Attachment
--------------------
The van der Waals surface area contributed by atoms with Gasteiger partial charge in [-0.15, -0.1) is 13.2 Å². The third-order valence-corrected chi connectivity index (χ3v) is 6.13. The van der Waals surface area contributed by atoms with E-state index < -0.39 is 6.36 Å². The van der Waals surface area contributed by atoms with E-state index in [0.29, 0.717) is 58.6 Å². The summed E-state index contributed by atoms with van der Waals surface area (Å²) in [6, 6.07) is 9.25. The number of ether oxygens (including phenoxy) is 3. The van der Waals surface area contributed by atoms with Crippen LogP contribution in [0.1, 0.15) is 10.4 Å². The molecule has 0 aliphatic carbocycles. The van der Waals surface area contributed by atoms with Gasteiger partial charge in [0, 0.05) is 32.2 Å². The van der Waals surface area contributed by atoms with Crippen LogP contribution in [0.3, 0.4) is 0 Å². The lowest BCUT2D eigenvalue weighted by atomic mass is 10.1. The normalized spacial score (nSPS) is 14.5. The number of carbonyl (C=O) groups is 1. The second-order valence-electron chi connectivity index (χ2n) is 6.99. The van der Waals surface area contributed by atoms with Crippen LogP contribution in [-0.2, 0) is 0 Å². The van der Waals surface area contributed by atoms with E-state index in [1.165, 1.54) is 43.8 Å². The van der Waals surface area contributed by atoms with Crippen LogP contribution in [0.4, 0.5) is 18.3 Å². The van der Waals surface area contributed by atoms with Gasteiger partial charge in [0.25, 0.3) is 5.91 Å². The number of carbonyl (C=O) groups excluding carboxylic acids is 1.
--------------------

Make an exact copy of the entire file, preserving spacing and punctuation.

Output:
The van der Waals surface area contributed by atoms with Gasteiger partial charge in [-0.15, -0.1) is 13.2 Å². The third-order valence-corrected chi connectivity index (χ3v) is 6.13. The van der Waals surface area contributed by atoms with E-state index < -0.39 is 6.36 Å². The van der Waals surface area contributed by atoms with E-state index in [0.29, 0.717) is 58.6 Å². The summed E-state index contributed by atoms with van der Waals surface area (Å²) in [6, 6.07) is 9.25. The number of ether oxygens (including phenoxy) is 3. The van der Waals surface area contributed by atoms with Crippen LogP contribution in [0.1, 0.15) is 10.4 Å². The molecule has 0 aliphatic carbocycles. The van der Waals surface area contributed by atoms with Gasteiger partial charge in [0, 0.05) is 32.2 Å². The van der Waals surface area contributed by atoms with Crippen LogP contribution in [0.3, 0.4) is 0 Å². The lowest BCUT2D eigenvalue weighted by atomic mass is 10.1. The normalized spacial score (nSPS) is 14.5. The number of carbonyl (C=O) groups is 1. The second-order valence-electron chi connectivity index (χ2n) is 6.99. The van der Waals surface area contributed by atoms with Crippen LogP contribution in [-0.2, 0) is 0 Å². The van der Waals surface area contributed by atoms with E-state index in [1.165, 1.54) is 43.8 Å². The van der Waals surface area contributed by atoms with Crippen LogP contribution in [0.4, 0.5) is 18.3 Å². The van der Waals surface area contributed by atoms with Gasteiger partial charge in [0.25, 0.3) is 5.91 Å². The number of carbonyl (C=O) groups excluding carboxylic acids is 1.